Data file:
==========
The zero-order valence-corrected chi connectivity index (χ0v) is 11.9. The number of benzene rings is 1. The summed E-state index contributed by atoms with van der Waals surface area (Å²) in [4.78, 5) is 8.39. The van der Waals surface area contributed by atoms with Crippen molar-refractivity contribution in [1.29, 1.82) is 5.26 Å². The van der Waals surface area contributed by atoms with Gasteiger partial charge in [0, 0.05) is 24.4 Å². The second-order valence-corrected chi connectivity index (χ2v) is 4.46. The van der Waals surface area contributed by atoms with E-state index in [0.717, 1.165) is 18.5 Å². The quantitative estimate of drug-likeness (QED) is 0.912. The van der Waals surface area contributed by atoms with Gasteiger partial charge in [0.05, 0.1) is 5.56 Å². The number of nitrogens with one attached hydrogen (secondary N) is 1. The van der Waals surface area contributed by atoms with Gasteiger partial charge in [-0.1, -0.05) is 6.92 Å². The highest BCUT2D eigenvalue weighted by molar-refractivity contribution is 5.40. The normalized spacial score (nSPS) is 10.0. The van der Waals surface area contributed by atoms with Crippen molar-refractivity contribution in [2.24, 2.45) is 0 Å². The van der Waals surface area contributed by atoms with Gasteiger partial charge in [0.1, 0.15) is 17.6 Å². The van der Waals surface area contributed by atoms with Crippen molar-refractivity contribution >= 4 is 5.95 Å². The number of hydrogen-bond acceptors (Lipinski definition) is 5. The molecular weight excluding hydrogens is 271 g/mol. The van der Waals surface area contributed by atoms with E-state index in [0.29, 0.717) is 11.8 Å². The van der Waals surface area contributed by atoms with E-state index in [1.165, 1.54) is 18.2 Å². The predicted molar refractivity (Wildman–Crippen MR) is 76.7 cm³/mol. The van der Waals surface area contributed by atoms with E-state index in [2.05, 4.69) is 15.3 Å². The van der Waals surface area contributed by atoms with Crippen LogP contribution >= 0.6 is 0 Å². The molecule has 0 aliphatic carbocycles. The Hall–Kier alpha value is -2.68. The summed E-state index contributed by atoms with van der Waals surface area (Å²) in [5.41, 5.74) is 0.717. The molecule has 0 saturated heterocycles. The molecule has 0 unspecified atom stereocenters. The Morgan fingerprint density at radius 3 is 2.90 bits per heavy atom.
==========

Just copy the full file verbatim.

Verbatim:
The zero-order valence-corrected chi connectivity index (χ0v) is 11.9. The number of benzene rings is 1. The summed E-state index contributed by atoms with van der Waals surface area (Å²) in [4.78, 5) is 8.39. The van der Waals surface area contributed by atoms with Crippen molar-refractivity contribution in [1.29, 1.82) is 5.26 Å². The van der Waals surface area contributed by atoms with Gasteiger partial charge in [0, 0.05) is 24.4 Å². The second-order valence-corrected chi connectivity index (χ2v) is 4.46. The van der Waals surface area contributed by atoms with E-state index in [0.717, 1.165) is 18.5 Å². The quantitative estimate of drug-likeness (QED) is 0.912. The van der Waals surface area contributed by atoms with Gasteiger partial charge in [0.05, 0.1) is 5.56 Å². The number of nitrogens with one attached hydrogen (secondary N) is 1. The van der Waals surface area contributed by atoms with Gasteiger partial charge in [-0.1, -0.05) is 6.92 Å². The highest BCUT2D eigenvalue weighted by molar-refractivity contribution is 5.40. The normalized spacial score (nSPS) is 10.0. The van der Waals surface area contributed by atoms with Crippen molar-refractivity contribution in [2.24, 2.45) is 0 Å². The van der Waals surface area contributed by atoms with Gasteiger partial charge in [0.1, 0.15) is 17.6 Å². The van der Waals surface area contributed by atoms with Crippen molar-refractivity contribution >= 4 is 5.95 Å². The number of hydrogen-bond acceptors (Lipinski definition) is 5. The molecular weight excluding hydrogens is 271 g/mol. The van der Waals surface area contributed by atoms with E-state index in [0.29, 0.717) is 11.8 Å². The van der Waals surface area contributed by atoms with E-state index in [1.165, 1.54) is 18.2 Å². The predicted molar refractivity (Wildman–Crippen MR) is 76.7 cm³/mol. The van der Waals surface area contributed by atoms with E-state index in [2.05, 4.69) is 15.3 Å². The van der Waals surface area contributed by atoms with Crippen LogP contribution >= 0.6 is 0 Å². The molecule has 0 aliphatic carbocycles. The Hall–Kier alpha value is -2.68. The summed E-state index contributed by atoms with van der Waals surface area (Å²) in [5.41, 5.74) is 0.717. The molecule has 0 saturated heterocycles. The molecule has 0 unspecified atom stereocenters. The Morgan fingerprint density at radius 3 is 2.90 bits per heavy atom.